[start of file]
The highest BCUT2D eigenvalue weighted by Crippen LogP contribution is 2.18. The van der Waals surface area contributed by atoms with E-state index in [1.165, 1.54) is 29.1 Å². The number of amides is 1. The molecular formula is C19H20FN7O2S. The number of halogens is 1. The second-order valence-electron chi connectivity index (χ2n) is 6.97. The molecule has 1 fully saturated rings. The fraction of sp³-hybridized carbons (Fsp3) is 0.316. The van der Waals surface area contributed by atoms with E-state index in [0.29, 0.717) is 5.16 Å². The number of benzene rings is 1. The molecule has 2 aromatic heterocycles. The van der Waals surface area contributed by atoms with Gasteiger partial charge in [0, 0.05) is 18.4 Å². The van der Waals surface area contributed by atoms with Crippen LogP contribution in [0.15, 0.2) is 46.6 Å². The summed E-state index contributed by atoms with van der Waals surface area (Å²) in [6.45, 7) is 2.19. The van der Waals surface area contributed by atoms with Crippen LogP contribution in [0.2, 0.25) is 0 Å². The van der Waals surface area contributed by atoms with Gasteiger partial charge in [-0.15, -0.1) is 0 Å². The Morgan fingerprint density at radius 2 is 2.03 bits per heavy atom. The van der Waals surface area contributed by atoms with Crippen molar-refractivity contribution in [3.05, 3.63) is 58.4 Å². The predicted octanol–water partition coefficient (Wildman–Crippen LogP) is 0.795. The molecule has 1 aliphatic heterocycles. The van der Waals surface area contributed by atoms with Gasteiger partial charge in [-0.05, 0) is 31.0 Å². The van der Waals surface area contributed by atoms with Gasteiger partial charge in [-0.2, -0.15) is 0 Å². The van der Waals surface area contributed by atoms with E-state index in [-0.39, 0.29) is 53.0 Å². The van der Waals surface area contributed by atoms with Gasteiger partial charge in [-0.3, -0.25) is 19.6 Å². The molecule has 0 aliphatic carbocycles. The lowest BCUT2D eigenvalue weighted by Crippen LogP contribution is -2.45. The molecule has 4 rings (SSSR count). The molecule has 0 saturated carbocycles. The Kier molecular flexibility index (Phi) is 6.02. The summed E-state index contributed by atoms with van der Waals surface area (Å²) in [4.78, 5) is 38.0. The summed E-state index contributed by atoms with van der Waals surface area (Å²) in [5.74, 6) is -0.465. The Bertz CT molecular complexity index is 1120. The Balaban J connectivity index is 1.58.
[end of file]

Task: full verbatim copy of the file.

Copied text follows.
The highest BCUT2D eigenvalue weighted by Crippen LogP contribution is 2.18. The van der Waals surface area contributed by atoms with E-state index in [1.165, 1.54) is 29.1 Å². The number of amides is 1. The molecular formula is C19H20FN7O2S. The number of halogens is 1. The second-order valence-electron chi connectivity index (χ2n) is 6.97. The molecule has 1 fully saturated rings. The fraction of sp³-hybridized carbons (Fsp3) is 0.316. The van der Waals surface area contributed by atoms with E-state index in [0.29, 0.717) is 5.16 Å². The number of benzene rings is 1. The molecule has 2 aromatic heterocycles. The van der Waals surface area contributed by atoms with Gasteiger partial charge in [0, 0.05) is 18.4 Å². The van der Waals surface area contributed by atoms with Crippen LogP contribution in [0.15, 0.2) is 46.6 Å². The summed E-state index contributed by atoms with van der Waals surface area (Å²) in [6.45, 7) is 2.19. The van der Waals surface area contributed by atoms with Crippen LogP contribution in [0.2, 0.25) is 0 Å². The van der Waals surface area contributed by atoms with Gasteiger partial charge in [-0.15, -0.1) is 0 Å². The Morgan fingerprint density at radius 2 is 2.03 bits per heavy atom. The van der Waals surface area contributed by atoms with Crippen molar-refractivity contribution in [3.05, 3.63) is 58.4 Å². The predicted octanol–water partition coefficient (Wildman–Crippen LogP) is 0.795. The molecule has 1 aliphatic heterocycles. The van der Waals surface area contributed by atoms with Gasteiger partial charge in [-0.05, 0) is 31.0 Å². The van der Waals surface area contributed by atoms with Gasteiger partial charge in [-0.2, -0.15) is 0 Å². The van der Waals surface area contributed by atoms with E-state index in [-0.39, 0.29) is 53.0 Å². The van der Waals surface area contributed by atoms with Gasteiger partial charge in [-0.3, -0.25) is 19.6 Å². The molecule has 0 aliphatic carbocycles. The lowest BCUT2D eigenvalue weighted by Crippen LogP contribution is -2.45. The molecule has 4 rings (SSSR count). The molecule has 0 saturated carbocycles. The Kier molecular flexibility index (Phi) is 6.02. The summed E-state index contributed by atoms with van der Waals surface area (Å²) in [4.78, 5) is 38.0. The summed E-state index contributed by atoms with van der Waals surface area (Å²) in [5.74, 6) is -0.465. The Bertz CT molecular complexity index is 1120. The Balaban J connectivity index is 1.58.